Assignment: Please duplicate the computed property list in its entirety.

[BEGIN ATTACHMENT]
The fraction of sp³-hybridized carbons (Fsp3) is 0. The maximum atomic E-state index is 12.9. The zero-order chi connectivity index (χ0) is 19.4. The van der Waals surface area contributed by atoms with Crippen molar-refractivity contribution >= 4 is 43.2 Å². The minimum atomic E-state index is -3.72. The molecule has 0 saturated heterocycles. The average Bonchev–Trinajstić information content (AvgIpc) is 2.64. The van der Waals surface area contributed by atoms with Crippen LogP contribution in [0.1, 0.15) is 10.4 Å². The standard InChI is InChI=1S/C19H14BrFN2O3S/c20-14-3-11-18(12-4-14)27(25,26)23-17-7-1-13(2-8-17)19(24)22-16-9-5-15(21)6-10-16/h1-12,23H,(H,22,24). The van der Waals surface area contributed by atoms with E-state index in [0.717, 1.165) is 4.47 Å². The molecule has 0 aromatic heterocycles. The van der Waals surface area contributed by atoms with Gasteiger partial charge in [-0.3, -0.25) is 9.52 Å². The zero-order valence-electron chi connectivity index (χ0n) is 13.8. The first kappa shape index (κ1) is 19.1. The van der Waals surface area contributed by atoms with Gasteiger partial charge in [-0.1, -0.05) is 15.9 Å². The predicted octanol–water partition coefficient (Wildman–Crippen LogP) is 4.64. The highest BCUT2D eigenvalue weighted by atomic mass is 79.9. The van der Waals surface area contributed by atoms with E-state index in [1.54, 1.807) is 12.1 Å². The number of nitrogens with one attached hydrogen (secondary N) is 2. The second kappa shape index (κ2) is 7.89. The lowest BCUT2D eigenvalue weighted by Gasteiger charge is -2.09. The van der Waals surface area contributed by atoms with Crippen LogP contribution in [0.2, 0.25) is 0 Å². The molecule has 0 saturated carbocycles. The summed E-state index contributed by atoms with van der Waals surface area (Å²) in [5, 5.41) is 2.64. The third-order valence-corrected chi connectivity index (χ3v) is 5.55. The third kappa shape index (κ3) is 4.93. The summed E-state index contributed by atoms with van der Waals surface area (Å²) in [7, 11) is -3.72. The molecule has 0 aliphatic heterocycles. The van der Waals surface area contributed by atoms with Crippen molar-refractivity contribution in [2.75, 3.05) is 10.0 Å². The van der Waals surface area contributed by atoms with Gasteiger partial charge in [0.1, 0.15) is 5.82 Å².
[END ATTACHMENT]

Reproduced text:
The fraction of sp³-hybridized carbons (Fsp3) is 0. The maximum atomic E-state index is 12.9. The zero-order chi connectivity index (χ0) is 19.4. The van der Waals surface area contributed by atoms with Crippen molar-refractivity contribution >= 4 is 43.2 Å². The minimum atomic E-state index is -3.72. The molecule has 0 saturated heterocycles. The average Bonchev–Trinajstić information content (AvgIpc) is 2.64. The van der Waals surface area contributed by atoms with Crippen LogP contribution in [0.1, 0.15) is 10.4 Å². The standard InChI is InChI=1S/C19H14BrFN2O3S/c20-14-3-11-18(12-4-14)27(25,26)23-17-7-1-13(2-8-17)19(24)22-16-9-5-15(21)6-10-16/h1-12,23H,(H,22,24). The van der Waals surface area contributed by atoms with E-state index in [0.717, 1.165) is 4.47 Å². The molecule has 0 aromatic heterocycles. The van der Waals surface area contributed by atoms with Gasteiger partial charge in [-0.3, -0.25) is 9.52 Å². The zero-order valence-electron chi connectivity index (χ0n) is 13.8. The first kappa shape index (κ1) is 19.1. The van der Waals surface area contributed by atoms with Gasteiger partial charge in [-0.1, -0.05) is 15.9 Å². The predicted octanol–water partition coefficient (Wildman–Crippen LogP) is 4.64. The highest BCUT2D eigenvalue weighted by atomic mass is 79.9. The van der Waals surface area contributed by atoms with E-state index in [1.54, 1.807) is 12.1 Å². The number of nitrogens with one attached hydrogen (secondary N) is 2. The second kappa shape index (κ2) is 7.89. The lowest BCUT2D eigenvalue weighted by Gasteiger charge is -2.09. The van der Waals surface area contributed by atoms with Crippen LogP contribution in [0.2, 0.25) is 0 Å². The molecule has 0 saturated carbocycles. The summed E-state index contributed by atoms with van der Waals surface area (Å²) in [5, 5.41) is 2.64. The third-order valence-corrected chi connectivity index (χ3v) is 5.55. The third kappa shape index (κ3) is 4.93. The summed E-state index contributed by atoms with van der Waals surface area (Å²) in [7, 11) is -3.72. The molecule has 0 aliphatic heterocycles. The van der Waals surface area contributed by atoms with Crippen molar-refractivity contribution in [2.75, 3.05) is 10.0 Å². The van der Waals surface area contributed by atoms with Gasteiger partial charge in [0.1, 0.15) is 5.82 Å².